Campus, News

Wheelock, BU students express unease about merger

Boston University President Robert Brown officially announces the merge with Wheelock College on Wednesday. PHOTO BY YAOCHI FU/ DAILY FREE PRESS STAFF

It’s official — Boston University and Wheelock College are slated to officially merge on June 1, 2018 — but due to the extensive disparities between the two schools, many BU and Wheelock students are dubious the merger will benefit everyone.

The cornerstone of the merger is the union of BU’s School of Education and Wheelock’s School of Education, Child Life and Family Studies to establish the Wheelock College of Education and Human Development (WCEHD), according to a letter BU President Robert Brown sent to the BU community Wednesday.

An assortment of Wheelock programs will “be joined with appropriate programs at BU,” BU spokesperson Colin Riley said, since the two education schools are “the most complimentary.”

“It’s an exciting time,” he said. “I’m sure some people have concerns or questions, and I’m sure they’ll be answered in due time as the process continues and moves forward to fully incorporate Wheelock as part of Boston University.”

The merged programs will be centrally-budgeted under BU’s overall budget, Riley said. Additionally, the Wheelock campus will likely house the conjoined education department next year.

Students at Wheelock and in SED expressed their hopes and concerns regarding the merger, with many noting the obvious and potentially problematic differences between the two — soon to be one — schools.

Among the optimists is Jaime Street, a junior in SED, who said she doesn’t think Wheelock’s recent financial challenges reflect the quality of its education programs and that the merger could make her BU degree more prestigious.

“[Wheelock has] really great teachers and professors and great relationships with other schools in the Boston area that we kind of don’t have relationships with,” Street said. “[The merger] will help make my degree worth a little more because it will have the Wheelock name on it, and I think in the long run, it will be really beneficial.”

The deep-seated history of Wheelock’s education and social work programs make the school sought-after professionally for its resources in those departments, Alex Peck, a first-year graduate student in the Wheelock School of Social Work, Leadership, and Youth Advocacy, said.

Peck said he hopes during the merger, BU’s administration will “honor the integrity” of Wheelock’s social work program, specifically the school’s social justice approach, which Peck said contrasts with BU’s more medical model.

“From what we’ve been hearing, they’ve been really pushing to say both schools are pretty excited about keeping their cultures,” Peck said. “At least for a little bit until they can continue to grow into each other.”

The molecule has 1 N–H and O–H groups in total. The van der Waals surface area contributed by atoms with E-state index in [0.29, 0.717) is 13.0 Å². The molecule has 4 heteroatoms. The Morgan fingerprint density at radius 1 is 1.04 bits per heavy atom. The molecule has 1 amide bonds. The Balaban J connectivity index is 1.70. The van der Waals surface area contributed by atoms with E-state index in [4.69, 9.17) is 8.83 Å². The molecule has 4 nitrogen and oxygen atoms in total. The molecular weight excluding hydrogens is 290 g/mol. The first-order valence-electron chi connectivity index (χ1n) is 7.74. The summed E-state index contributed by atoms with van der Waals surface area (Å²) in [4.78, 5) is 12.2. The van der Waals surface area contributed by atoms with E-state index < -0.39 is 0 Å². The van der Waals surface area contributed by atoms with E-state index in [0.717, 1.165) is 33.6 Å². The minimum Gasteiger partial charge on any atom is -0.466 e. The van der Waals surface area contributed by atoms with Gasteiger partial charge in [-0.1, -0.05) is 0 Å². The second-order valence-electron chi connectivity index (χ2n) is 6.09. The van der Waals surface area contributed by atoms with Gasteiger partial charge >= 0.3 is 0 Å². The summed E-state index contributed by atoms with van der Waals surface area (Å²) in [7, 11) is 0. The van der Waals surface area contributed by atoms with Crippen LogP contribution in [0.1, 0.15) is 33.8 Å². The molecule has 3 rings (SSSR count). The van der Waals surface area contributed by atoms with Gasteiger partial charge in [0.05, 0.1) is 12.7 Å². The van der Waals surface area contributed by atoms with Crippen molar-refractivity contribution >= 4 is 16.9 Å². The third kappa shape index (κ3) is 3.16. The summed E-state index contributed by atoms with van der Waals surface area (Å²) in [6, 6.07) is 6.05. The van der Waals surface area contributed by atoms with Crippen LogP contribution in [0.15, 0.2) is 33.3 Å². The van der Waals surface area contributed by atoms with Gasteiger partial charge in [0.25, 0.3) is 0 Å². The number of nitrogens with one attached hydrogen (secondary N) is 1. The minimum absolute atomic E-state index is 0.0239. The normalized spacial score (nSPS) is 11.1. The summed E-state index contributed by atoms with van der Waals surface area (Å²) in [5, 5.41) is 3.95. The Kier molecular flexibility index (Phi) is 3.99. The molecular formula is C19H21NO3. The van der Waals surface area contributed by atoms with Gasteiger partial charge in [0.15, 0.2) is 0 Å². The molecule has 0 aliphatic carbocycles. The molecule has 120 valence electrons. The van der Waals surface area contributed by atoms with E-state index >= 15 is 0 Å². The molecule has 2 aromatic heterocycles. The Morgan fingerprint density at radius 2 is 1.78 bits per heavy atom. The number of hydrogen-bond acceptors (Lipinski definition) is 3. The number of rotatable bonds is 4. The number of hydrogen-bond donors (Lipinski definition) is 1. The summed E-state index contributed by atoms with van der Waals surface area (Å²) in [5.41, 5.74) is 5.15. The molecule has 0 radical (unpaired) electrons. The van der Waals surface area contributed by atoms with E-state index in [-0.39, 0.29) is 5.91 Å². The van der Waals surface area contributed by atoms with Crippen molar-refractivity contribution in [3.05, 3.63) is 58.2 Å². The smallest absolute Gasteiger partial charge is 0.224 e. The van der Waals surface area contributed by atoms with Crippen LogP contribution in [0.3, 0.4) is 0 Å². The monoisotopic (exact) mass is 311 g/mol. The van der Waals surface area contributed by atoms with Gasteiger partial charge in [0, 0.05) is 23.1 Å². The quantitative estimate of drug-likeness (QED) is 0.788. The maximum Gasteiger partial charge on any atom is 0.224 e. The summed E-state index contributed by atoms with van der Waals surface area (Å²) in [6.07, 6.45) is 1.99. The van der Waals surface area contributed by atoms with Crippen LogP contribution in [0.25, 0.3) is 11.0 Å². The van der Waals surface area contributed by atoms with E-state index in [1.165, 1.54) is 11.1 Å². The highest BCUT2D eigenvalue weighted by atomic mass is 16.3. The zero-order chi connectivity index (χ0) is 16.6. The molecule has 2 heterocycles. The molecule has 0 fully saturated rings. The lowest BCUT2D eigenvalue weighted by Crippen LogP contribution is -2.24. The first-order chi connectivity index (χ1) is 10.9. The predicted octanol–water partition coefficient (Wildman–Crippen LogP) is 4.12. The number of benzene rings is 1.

Wheelock also offers a “diversity of mind” that BU lacks, said Travis Henderson, a first-year graduate student in Wheelock’s social work program.

“[It’s] the diversity of experience – the diversity of ‘whys,’” Henderson said. “At Wheelock, if you were going to go around and ask a hundred people ‘why did you choose Wheelock?’ I think your answers would be very different than if you did that at a place like BU.”

Another first-year graduate student in Wheelock’s social work program, Clara Hobson, said she chose Wheelock for its small-school environment and hopes she can continue to go to class on the Wheelock campus.

“I honestly don’t want to go to class on BU’s campus,” Hobson said. “The reasons why I wanted to be at a small school – I hope those remain. I hope that access to larger resources, which can always be helpful, can come in conjunction with that.”

Knowing several BU students personally, Hobson said she is aware that some are disdainful toward Wheelock for the disparity in acceptance rates between the two schools.

“I’m excited for it, but it’s also hard to merge when I feel like a part of the population is like ‘we don’t need you,’” Hobson said. “You also have to think about the fact that [Wheelock] prioritizes the capacity to learn – that intelligence does not come from a test score, does not come from a GPA – because we also like to incorporate the different paths people have taken to legitimately have a diverse student body.”

Given these dissimilar rates, Yuge Li, a SED senior, said she thinks BU admissions standards should apply to all transitioning students — unlike how Wheelock students will join BU’s student body.

“It’s a great idea to share resources, but if we do not use the same admission requirements or we don’t pay the same tuition, what’s the point of getting into the School of Education?” Li said. “I’m putting in so much effort to get into the School of Education, but maybe some other students don’t have to spend as much time as me to get into the same school, so maybe that’s not that fair.”

Megan Markovitz, a SED junior, said she is concerned the merger could result in a less intimate environment within her school.

“I’ve had the privilege to know most of my professors on a very personal level and have had almost all my classes with the same 15 people since first semester freshman year,” Markovitz said. “I, and a lot of my peers, are worried that the acquisition of Wheelock, and the creation of a larger college of education, will impact our small community.”

Still, given that she is studying elementary education, Markovitz said she believes BU can still benefit from Wheelock’s resources in child and family studies.

“SED doesn’t exactly have wealthy alumni,” Markovitz said, “and we don’t get a ton of donations, so I’m excited to use the resources Wheelock has to offer, even if they are a bit of a walk from SED.”

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